DUE DATE: Friday, Week 15, 09:00 AM
WORD LIMIT: 2000 words (excl. executive summary, TOC & references) Please write your word count on the front page!
All students are required to submit this assessment via the ACC03043 SCU Blackboard learning site. Hard copy and email submissions will not be accepted and late submission penalties will apply to assignments that are not submitted on time via the specified Blackboard site.
The questions at the end are all based on the ‘ABC International Ltd’ case study below. ABC
International is a fictitious company based on a composite of various companies in the Hang Seng index.
Case: ABC International Ltd.
ABC International Ltd. was incorporated in 1968 as a manufacturer of electrical components and telephone equipment in Hong Kong. In 1979 ABC entered into a joint venture with an Australian group in the telecommunications field and opened a factory in Shenzhen to manufacture components. Subsequently rights were acquired to manufacture and sell a range of telecommunications equipment in Hong Kong and China. This proved to be a very successful arrangement and ABC grew substantially in turnover, profits and employees.
The company was listed on the Hong Kong stock market in 1997.
Business performance and prospects
The company manufactures and markets a range of equipment for large telecommunication systems, a proprietary telecommunication system for smaller organisations, and a range of telecommunication devices for the office and home. These markets include government, military, and industrial customers, as well as retail outlets. Growth is expected in each of these markets in Hong Kong and China. A mail order facility through the internet is being designed for direct sales. The business also has the potential to expand geographical throughout Asia Pacific, but a covenant in their joint venture agreement with their Australian partner prevents growth elsewhere in the world.
New products developments come from the Australian joint venture partner, who has also licensed various products, devices, and software from the United States. ABC is currently considering a strategy to develop a range of its own products and systems.
Competition for the existing range of products is high, except in the military field where there are various restrictions. Moreover, there are a number of new technologies, including wireless communication, computer based systems, and telecommunication systems convergence, that could have strategic implications for ABC. New entrants into the market could include computer manufacturers, telephone companies, and media network providers.
ABC imports some specialised electronic components from Australia, Japan, and the United States, manufactures other equipment and assembles the products and systems in its Shenzhen factory.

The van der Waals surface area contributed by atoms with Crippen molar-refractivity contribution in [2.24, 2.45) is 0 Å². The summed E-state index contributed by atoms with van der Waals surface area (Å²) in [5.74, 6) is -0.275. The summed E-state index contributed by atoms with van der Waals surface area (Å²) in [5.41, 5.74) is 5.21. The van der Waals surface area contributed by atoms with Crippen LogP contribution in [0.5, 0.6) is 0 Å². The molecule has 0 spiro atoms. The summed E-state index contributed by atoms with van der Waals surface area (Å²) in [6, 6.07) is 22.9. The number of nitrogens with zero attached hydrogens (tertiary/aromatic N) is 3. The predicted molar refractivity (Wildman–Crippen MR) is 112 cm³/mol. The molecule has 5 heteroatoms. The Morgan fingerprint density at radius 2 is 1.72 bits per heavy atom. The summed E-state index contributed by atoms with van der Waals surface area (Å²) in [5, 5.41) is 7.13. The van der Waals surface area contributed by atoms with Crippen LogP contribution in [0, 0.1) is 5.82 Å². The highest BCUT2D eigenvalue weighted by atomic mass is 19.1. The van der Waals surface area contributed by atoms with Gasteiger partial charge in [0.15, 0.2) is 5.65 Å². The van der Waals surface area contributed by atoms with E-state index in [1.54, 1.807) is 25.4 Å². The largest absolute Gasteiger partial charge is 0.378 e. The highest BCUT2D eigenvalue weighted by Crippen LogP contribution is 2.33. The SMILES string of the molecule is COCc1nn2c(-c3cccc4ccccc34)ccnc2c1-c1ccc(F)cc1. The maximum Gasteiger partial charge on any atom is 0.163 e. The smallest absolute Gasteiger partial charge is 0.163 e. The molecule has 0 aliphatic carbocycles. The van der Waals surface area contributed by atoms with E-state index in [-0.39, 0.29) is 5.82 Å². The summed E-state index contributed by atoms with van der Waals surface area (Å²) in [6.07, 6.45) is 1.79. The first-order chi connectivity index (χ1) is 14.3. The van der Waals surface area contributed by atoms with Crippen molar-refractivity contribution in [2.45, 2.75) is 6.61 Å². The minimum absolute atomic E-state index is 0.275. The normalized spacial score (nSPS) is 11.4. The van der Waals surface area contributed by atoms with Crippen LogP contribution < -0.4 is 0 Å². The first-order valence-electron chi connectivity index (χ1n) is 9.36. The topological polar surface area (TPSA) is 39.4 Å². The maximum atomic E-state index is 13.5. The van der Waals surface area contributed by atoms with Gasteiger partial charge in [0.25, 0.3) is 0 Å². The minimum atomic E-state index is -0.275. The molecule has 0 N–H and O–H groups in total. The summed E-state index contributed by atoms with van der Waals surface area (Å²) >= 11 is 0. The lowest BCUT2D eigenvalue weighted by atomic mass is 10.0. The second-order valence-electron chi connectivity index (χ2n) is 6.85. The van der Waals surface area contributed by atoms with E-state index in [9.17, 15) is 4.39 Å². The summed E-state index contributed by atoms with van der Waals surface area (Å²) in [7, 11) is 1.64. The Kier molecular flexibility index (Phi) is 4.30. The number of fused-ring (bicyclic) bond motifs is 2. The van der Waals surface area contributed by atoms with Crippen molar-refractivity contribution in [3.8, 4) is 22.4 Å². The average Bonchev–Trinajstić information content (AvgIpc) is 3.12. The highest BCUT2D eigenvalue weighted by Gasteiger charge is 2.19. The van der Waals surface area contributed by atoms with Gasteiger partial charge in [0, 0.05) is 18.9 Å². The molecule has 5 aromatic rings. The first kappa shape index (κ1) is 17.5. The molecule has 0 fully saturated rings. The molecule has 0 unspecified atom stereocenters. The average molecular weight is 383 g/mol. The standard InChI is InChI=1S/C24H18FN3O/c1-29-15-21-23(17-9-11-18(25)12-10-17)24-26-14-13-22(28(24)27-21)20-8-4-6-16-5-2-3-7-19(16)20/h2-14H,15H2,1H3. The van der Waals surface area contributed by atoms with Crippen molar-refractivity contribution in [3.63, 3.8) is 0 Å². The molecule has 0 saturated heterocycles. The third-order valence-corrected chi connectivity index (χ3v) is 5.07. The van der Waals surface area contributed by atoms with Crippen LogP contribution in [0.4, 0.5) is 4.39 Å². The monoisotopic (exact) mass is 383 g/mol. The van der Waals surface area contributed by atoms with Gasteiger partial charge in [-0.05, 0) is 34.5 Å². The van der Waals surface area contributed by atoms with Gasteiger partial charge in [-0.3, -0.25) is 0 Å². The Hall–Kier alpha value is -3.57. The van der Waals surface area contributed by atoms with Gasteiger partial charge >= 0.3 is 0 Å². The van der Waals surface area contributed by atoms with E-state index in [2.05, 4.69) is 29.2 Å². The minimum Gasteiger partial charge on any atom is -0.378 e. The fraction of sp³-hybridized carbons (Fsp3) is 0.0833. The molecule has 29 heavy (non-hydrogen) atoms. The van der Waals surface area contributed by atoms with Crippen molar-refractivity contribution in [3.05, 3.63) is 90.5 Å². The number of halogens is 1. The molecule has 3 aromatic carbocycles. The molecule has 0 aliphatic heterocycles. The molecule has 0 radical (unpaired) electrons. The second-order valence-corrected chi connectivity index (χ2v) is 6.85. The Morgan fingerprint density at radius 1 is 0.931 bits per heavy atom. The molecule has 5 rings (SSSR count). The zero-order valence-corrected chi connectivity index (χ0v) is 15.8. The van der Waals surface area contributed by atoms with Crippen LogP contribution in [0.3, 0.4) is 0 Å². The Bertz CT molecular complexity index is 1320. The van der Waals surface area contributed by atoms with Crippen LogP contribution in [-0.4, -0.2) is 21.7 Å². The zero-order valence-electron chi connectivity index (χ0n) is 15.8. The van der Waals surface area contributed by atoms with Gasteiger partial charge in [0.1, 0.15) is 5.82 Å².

In his annual report to shareholders, the chairman said that:
“We expect the PRC to maintain its prudent approach to stable financial and monetary policies so as to strengthen and improve the effectiveness of its austerity measures. Your company will benefit from the growth of infra-structural investment at government and industry level and from the increasing spending power of consumers”
A recent report in the financial press said that:
“The shares of ABC International raced up yesterday with a bullish report from Salmon, Smith Barney. The company’s recent announcement, of its latest range of telecommunication products, supports this confidence. Growing optimism on consumer spending and booming sales in electronic products in both the office and home markets also fuelled the enthusiasm. The company’s earning prospects seem bright and it will also benefit from lower costs on imported products due to the weak Japanese yen and the economic slowdown in the US.”
In the latest published accounts the chairman of the board reported that turnover in 2004 had exceeded expectations at $237,632,000, but that profits were lower than analysts’ expectations, at $6,693,000, due to one off write-offs of obsolete stocks. The company did not pay a dividend this year, ploughing back profits into product development and expanding production capacity.
ABC International reported 1,280 employees at end 2004: 370 in Hong Kong, 910 in Shenzhen. Labour productivity had steadily improved in recent years, partly due to investment in capitally intensive manufacturing and assembly methods.
According to a Hong Kong financial information company the balance of shareholdings in ABC at present is:
Goldbarb (a company registered in Bermuda) 39.8% Transelec (a company incorporated in Australia) 15.6%
Institutional investor (1) 8.8%
Other institutional investors (6) 10.2%
Other investors 25.6% 44.6%
The investment report states that Goldbarb is the holding company for the founding family’s investment in ABC and that Transelec is the Australian joint venture partner. Transelec is the wholly owned subsidiary of a company incorporated in Delaware in the United States and listed on the New York Stock Exchange.